Every so often I like wandering the cyber highways and byways to find religion reporting that’s off the beaten track -- especially out here in the West.
One state that intrigues me is isolated North Dakota, which has more religion stories than one might think.
There’s the Baptist-turned-Catholic Bethlehem Community in Bathgate. There’s Becky Fischer, the Pentecostal trailblazer for children’s ministry best known to the outside world for her role in the 2006 film “Jesus Camp.” Her ministry is still going strong in Mandan.
Or there’s Lutheran Social Services in Fargo, which is resettling refugees in this sparsely populated state even though the locals aren’t happy about it. This story just broke in InForum, a Fargo newspaper also known as The Forum along with another story that explains how new arrivals from Somalia and Bhutan aren’t exactly fitting in with the local culture.
Well, this post isn’t about that topic, fascinating as it is.
It’s about a columnist for InForum, a freelancer who has taken it on herself to report on faith in Fargo. North Dakota is a state of mostly small newspapers and no fulltime religion reporter (listed with the Religion Newswriters Association, that is). What caught my eye was a simple advance for an upcoming visit to town by Bible teacher Beth Moore:
FARGO -- When Beth Moore was growing up in Arkadelphia, Ark., her father, who owned the local cinema, required his children to help out in the family business.
It was her job to hand out samples of popcorn and soda. And sometimes, she would "slip into the movie and take with her a pickle bag full of popcorn and a Dixie cup of Coke," her website notes.
"There in a theater chair, wide-eyed and filled to the brim with Coca-Cola, Beth began a lifelong love for stories," the introduction continues. "She loved to tell them, write them and be told them."
The story that ultimately captivated her, however, was one about a savior named Jesus who, she discovered, loves her madly.
Lots has been written about Beth Moore but I rarely see something this graceful.
Writing a piece on a visiting speaker is one of the more boring tasks a reporter must do, so it’s unusual when a writer actually puts time and care into such a story. I began looking up this writer’s byline -- Roxane B. Salonen -- and found quite a motherlode.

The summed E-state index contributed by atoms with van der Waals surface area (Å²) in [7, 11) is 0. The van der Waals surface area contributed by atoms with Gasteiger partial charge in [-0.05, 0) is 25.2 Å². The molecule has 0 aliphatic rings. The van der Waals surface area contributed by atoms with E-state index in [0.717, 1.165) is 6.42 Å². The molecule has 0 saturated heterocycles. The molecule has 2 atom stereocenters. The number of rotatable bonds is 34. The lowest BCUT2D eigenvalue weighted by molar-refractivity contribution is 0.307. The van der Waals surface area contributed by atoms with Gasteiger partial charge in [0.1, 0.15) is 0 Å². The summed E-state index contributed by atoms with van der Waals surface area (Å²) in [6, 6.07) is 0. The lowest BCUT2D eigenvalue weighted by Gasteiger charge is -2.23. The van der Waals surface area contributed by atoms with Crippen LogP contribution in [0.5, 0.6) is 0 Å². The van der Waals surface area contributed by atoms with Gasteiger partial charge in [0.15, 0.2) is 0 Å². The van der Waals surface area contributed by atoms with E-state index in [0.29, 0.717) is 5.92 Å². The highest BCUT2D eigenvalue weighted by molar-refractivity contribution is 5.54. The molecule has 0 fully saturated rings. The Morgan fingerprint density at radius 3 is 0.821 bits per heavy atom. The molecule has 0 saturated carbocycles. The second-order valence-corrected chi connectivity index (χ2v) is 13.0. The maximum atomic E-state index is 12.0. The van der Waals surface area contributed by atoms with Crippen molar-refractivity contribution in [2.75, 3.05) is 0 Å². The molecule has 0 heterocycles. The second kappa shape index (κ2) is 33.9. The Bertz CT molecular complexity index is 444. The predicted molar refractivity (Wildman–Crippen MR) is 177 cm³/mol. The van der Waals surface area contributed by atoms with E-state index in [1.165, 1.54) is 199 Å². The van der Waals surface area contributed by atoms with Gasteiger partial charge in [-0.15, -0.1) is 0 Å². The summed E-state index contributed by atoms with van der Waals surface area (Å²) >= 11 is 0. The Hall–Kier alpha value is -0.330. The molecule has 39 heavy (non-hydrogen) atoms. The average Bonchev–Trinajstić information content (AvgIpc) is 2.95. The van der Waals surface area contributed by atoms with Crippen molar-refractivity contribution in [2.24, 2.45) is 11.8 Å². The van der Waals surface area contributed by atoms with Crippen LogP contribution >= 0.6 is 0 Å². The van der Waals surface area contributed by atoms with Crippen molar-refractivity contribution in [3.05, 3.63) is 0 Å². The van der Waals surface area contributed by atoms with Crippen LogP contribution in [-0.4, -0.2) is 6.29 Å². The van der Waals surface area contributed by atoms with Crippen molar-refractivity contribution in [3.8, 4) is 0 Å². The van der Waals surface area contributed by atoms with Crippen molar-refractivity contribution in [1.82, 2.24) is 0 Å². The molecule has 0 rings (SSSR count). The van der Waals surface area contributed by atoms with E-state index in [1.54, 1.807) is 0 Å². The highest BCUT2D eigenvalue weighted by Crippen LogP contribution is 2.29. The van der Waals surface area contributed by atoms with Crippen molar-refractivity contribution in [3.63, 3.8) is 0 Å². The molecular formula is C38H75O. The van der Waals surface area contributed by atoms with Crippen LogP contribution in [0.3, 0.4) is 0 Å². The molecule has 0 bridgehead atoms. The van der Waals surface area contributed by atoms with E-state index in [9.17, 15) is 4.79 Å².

Let me stress that some of her pieces, like the one about a campus minister killed by a stranger who came to his door asking for a glass of water read more like opinion columns.
Others, like the second part of this recent two-part series on a local order of contemplative nuns, are straight forward news features:
WAHPETON, N.D. -- It's been called the "Ground Zero of prayer," the "spiritual nexus of the diocese," says the Rev. Peter Anderl.
But Anderl, who regularly hears the confessions of the eight religious sisters who inhabit the cloister at the Carmel of Mary Monastery here, has another designation for the nuns themselves.
"If you think about people as cars, (the sisters) are like Maseratis," he says. "When they're running well, look out world, because they're going 180 miles an hour versus 30 on the gravel road."
I learned that this reporter/writer is, according to Twitter, a “Catholic wife and mother of five, writer/author, cantor, prairie dweller, coffee drinker, book lover.” Judging from her writing, she got some journalism training somewhere and she shows more understanding of the beat than many full-time folks I've encountered.
One quality that makes for greatness in religion stories is when the writer can express the quality of a person's spirituality, not just basic autobiographical facts.
Salonen seems to capture the essence of many of her interviewees in good quotes that surely took time and work to get. I’m glad whoever edits InForum managed to talk this mother of five into doing some writing and reporting for them. Maybe when her children are grown she can go full-time. The newspaper would surely be the richer for it.